Instructions for Installing MySQL and MySQL Connector/J
MySQL Community Edition is an open-source database management system that executes on many platforms, including Windows, Linux, and Mac OS X. Complete information about MySQL is available from www.mysql.com. The examples in Sections 28.8–28.9 manipulate MySQL databases using MySQL 5.5.8—the latest release at the time of this writing.
To install MySQL Community Edition on Windows, Linux or Mac OS X, see the installation overview for your platform at:
- Windows: http://dev.mysql.com/doc/refman/5.5/en/windows-installation.html
- Linux: http://dev.mysql.com/doc/refman/5.5/en/linux-installation-rpm.html
- Mac OS X: http://dev.mysql.com/doc/refman/5.5/en/macosx-installation.html
Carefully follow the instructions for downloading and installing the software on your platform. The downloads are available from:
For the following steps, we assume that you’re installing MySQL on Windows. When you execute the installer, the MySQL Server 5.5 Setup Wizard window will appear. Perform the following steps:
- Click the Next button.
- Read the license agreement, then check the I accept the terms in the License Agreement checkbox and click the Next button. [Note: If you do not accept the license terms, you will not be able to install MySQL.]
- Click the Typical button in the Choose Setup Type screen then click Install.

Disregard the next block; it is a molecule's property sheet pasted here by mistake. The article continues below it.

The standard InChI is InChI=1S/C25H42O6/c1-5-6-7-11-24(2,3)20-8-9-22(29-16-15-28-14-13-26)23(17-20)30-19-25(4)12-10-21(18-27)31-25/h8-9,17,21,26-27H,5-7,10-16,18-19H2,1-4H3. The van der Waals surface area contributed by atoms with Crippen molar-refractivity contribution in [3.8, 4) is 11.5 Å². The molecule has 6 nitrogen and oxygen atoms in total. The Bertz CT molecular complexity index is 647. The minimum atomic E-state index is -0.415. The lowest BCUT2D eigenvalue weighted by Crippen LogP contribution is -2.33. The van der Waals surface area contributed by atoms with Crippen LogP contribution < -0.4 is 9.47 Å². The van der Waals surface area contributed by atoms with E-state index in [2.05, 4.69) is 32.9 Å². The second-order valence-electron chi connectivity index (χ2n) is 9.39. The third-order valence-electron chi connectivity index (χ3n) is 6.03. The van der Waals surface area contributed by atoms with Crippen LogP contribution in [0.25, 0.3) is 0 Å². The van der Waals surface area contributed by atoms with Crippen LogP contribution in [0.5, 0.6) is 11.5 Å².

- When the installation completes, click Next > twice.
- In the Completed the MySQL Server 5.5 Setup Wizard screen, ensure that the Launch the MySQL Instance Configuration Wizard checkbox is checked, then click Finish to begin configuring the server.
The MySQL Instance Configuration Wizard window appears. To configure the server:
Click Next >, then select Standard Configuration and click Next > again.
- You have the option of installing MySQL as a Windows service, which enables the MySQL server to begin executing automatically each time your system starts. For our examples, this is unnecessary, so you can uncheck Install as a Windows Service if you wish. Check Include Bin Directory in Windows PATH. This will enable you to use the MySQL commands in the Windows Command Prompt. Click Next >, then click Execute to perform the server configuration.
- Click Finish to close the wizard.
You’ve now completed the MySQL installation.
Installing MySQL Connector/J
To use MySQL with JDBC, you also need to install MySQL Connector/J (the J stands for Java)—a JDBC driver that allows programs to use JDBC to interact with MySQL. MySQL Connector/J can be downloaded from
The documentation for Connector/J is located at
At the time of this writing, the current generally available release of MySQL Connector/J is 5.1.14. To install MySQL Connector/J, carefully follow the installation instructions at:
We do not recommend modifying your system’s CLASSPATH environment variable, which is discussed in the installation instructions. Instead, we’ll show you how use MySQL Connector/J by specifying it as a command-line option when you execute your applications.
Instructions for Setting Up a MySQL User Account